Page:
The word”cairn” is derived from the Scottish Gaelic meaning stone man. It can invoke images of faith, purpose, and the spiritual journey. Cairn building is a very popular activity in the backcountry. It’s not difficult to see why people are drawn to these small piles of flat stones that are balanced like children’s blocks. With shoulders aching and flies that are black buzzing in ears, hikers will look over the stones in front of her and try to pick one with the right balance of tilt and flatness in depth, breadth and width. After a few near misses (one that’s too big or too small), the purist will pick the one that’s perfectly in place, and the next layer of the cairn becomes complete.

What many don’t realize is that cairn-making can have an adverse environmental impact, especially when done close to water sources. When rocks are removed from the edges of in a lake, river, or pond, they disturb the ecosystem and destroy the microorganisms’ habitats that are the backbone of the food chain. The rocks could be swept away from the edge of a pond or lake by erosion and end up in places in which they could harm humans or wildlife.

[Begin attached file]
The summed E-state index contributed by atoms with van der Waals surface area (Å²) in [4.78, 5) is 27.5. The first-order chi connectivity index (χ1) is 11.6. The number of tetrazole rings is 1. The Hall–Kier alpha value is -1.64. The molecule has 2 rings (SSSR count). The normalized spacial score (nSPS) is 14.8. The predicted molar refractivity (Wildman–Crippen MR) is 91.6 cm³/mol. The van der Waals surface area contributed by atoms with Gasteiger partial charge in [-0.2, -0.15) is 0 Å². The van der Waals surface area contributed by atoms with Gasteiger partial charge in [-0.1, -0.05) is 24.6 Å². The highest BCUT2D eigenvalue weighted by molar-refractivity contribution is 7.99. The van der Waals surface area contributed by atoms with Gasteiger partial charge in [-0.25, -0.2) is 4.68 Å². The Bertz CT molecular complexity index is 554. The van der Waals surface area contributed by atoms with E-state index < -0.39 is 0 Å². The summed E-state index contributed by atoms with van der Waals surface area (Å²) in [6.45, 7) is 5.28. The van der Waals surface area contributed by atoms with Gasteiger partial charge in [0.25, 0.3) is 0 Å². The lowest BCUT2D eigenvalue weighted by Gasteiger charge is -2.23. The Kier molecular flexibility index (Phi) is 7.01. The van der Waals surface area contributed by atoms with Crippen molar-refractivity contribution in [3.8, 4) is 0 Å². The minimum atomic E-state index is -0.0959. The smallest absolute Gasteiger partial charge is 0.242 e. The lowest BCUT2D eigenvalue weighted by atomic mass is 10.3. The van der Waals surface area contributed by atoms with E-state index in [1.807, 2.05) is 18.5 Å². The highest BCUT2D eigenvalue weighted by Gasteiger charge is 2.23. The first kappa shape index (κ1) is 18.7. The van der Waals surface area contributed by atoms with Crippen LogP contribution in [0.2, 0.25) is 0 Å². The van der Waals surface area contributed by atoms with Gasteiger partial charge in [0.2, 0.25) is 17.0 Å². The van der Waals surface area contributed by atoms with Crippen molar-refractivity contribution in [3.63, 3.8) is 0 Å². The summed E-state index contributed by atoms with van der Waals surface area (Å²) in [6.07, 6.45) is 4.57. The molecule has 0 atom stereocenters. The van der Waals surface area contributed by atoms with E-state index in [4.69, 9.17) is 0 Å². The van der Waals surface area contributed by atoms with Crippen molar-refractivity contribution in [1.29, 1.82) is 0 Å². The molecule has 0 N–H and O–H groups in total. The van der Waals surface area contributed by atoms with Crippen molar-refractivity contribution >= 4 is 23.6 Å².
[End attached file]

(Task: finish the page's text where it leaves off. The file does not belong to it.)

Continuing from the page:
Cairns should not be constructed in areas that are home to rare or endangered reptiles, mammals amphibians, flowers, or reptiles or where the water is buried beneath the rocks. If you build a rock cairn on private land it could be in violation of federal or state laws that protect the natural resources of the land and result in fines and even arrest.

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